The Logan Collection features a number of early milestones in the history of photography. There are dozens of early technical histories, treatises, and how-to manuals. These are important to understanding the ways technical knowledge was transmitted among photographers in the 19th and early 20th centuries, and how early practitioners attempted to create a coherent theory and history of the medium. One particularly fine example that combines a ‘how-to’ with art appreciation is Charles Holme’s Colour Photography (1908), which reproduced early color experiments and assessed their aesthetic value as compared to black and white photography.
Early photographically-illustrated books were sometimes illustrated with actual albumen photographs that were tipped-in, such that the printing of the text and the making of the images were two separate endeavors. The high costs associated with making multiple copies of actual photographs meant that copies were limited. Two small gems are Macauley’s Lays of Ancient Rome (1851), an illustrated book of poems, and Paul Delaroche’s Album of photographic copies of his paintings (c. 1855). While these books did not reach a mass readership, they are prized for their rarity and charm.
Other books, illustrated with photo-mechanically printed photogravures, had a more far-reaching influence. Thomas Annan’s Old Closes and Streets of Glasgow (1900), first published in 1878, is considered one of the earliest forerunners of documentary photography as he recorded the streets and alleyways of Glasgow’s worst slums. Despite the bleak subject matter, the images were respectful of their subjects, and were beautifully composed and printed. Peter Henry Emerson’s The Compleat Angler (1888) presented his delicate photogravures of lakes, rivers, and forests in rural England. These complemented the centuries-old treatise on fishing it illustrated, while reinforcing the distinctly modern notion that photographs could be artworks in their own right (a point he made explicit in his influential book Naturalistic Photography for Students of the Art in 1889.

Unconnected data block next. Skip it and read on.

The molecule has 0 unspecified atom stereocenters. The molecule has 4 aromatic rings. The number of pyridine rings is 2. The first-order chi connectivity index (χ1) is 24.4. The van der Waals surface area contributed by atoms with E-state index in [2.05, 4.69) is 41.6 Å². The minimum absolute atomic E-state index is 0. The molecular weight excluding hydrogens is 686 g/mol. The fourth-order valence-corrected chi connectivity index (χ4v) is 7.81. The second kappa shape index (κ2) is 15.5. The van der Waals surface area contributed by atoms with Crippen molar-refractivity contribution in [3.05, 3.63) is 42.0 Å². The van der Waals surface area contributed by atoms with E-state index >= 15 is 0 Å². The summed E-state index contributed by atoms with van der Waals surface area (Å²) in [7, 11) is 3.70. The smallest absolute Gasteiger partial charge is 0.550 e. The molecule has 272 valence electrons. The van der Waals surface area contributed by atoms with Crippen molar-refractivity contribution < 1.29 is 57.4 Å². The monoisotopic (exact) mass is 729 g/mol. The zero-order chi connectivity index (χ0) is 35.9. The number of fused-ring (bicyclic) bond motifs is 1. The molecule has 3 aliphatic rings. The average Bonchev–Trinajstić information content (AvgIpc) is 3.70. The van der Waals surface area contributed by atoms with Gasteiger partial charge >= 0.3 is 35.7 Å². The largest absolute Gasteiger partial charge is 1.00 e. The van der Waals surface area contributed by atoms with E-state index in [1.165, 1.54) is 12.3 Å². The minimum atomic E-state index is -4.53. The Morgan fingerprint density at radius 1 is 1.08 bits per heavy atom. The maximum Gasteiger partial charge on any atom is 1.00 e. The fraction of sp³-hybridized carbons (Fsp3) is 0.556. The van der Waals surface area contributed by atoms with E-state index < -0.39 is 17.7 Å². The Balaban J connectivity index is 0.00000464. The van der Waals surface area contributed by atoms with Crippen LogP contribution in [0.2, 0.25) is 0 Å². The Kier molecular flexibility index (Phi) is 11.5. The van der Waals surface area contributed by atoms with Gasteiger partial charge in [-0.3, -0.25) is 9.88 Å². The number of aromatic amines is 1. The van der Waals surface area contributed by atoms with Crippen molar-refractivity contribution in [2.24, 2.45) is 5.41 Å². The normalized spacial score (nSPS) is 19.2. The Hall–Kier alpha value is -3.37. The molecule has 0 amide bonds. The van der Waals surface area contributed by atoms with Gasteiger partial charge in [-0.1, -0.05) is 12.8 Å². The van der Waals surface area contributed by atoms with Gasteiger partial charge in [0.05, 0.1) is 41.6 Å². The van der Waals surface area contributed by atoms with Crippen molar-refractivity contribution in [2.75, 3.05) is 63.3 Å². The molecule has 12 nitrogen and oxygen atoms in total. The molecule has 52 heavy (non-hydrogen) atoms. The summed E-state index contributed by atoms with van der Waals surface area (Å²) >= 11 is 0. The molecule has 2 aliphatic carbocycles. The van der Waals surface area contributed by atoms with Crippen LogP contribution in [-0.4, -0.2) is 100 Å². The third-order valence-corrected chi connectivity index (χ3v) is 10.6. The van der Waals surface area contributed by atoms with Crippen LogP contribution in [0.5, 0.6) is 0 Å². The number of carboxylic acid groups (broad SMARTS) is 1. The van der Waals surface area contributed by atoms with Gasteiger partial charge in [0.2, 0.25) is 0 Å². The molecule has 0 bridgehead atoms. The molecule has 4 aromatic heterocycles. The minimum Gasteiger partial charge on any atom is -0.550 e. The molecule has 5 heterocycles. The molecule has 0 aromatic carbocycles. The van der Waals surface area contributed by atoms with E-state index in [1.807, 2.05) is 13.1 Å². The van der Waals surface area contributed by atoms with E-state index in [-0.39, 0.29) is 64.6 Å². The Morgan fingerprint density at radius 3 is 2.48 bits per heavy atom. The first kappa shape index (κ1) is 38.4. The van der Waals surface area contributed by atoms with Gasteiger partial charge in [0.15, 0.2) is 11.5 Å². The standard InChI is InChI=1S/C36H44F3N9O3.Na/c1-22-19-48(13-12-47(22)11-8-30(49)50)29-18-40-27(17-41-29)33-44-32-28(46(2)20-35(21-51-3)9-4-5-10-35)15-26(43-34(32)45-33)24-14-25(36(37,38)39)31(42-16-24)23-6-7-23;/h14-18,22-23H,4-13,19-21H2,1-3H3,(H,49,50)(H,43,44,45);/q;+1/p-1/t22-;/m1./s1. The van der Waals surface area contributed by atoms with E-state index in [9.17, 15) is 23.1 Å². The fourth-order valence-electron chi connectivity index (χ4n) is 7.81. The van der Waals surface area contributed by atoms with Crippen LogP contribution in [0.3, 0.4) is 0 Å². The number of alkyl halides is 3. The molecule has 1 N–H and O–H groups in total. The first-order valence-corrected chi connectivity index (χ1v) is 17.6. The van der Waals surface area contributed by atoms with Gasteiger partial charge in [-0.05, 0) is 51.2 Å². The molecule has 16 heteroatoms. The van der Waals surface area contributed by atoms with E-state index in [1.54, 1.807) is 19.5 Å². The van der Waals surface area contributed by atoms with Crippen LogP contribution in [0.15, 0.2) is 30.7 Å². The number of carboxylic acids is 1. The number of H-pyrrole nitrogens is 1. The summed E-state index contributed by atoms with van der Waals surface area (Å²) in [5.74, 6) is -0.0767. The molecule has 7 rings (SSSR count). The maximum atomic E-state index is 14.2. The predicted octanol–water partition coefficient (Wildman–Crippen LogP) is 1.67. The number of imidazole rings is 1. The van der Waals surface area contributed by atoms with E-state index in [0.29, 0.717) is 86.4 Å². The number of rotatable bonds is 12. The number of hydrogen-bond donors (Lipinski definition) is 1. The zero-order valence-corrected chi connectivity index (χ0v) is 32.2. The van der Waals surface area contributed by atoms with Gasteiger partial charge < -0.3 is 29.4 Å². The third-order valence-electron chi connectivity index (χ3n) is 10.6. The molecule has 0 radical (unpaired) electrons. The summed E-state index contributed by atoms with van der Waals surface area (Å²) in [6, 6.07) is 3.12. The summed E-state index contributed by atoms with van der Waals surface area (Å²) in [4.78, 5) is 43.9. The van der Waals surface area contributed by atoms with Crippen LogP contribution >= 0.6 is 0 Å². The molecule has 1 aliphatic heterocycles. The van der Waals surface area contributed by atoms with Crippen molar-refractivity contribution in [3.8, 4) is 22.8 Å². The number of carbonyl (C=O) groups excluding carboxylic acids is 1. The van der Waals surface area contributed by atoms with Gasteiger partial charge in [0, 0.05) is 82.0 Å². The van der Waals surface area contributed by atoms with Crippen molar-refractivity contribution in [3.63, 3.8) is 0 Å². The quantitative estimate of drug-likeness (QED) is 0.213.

The photogravure process reached its zenith in the early 20th century, thanks in part to its extensive use in Camera Work (1903– 1917). Alvin Langdon Coburn, a Stieglitz protégé, issued several books of his own hand-printed photogravures, including New York (1910). Most photobooks after 1880 were printed using the comparatively inexpensive halftone process. While not as rich as actual photographs or even photogravures, they were less expensive to produce and therefore reached a still wider audience. Scientific photography is represented in Eadweard Muybridge’s Animals in Motion (1902) and Horse in Motion (1882); groundbreaking in their ingenuity, they prefigured modern cinema. Julia Margaret Cameron was comparatively little known in her time, but this would change with the publication of Victorian Photographs of Famous Men & Fair Women (1926), which included an introduction by her great-niece Virginia Woolf. The book served as an important way to introduce her atmospheric portraits and theatrical allegories to 20th century readers. Eugene Atget was also ‘discovered’ in the 20th century by another photographer, Berenice Abbott, who purchased his commercial images of French streets, shop signs, architecture, and interiors; it was published as Atget: Photographe de Paris (1930). Each of these books would influence generations of photographers in the fields of scientific inquiry, portraiture, and modernist/documentary photography.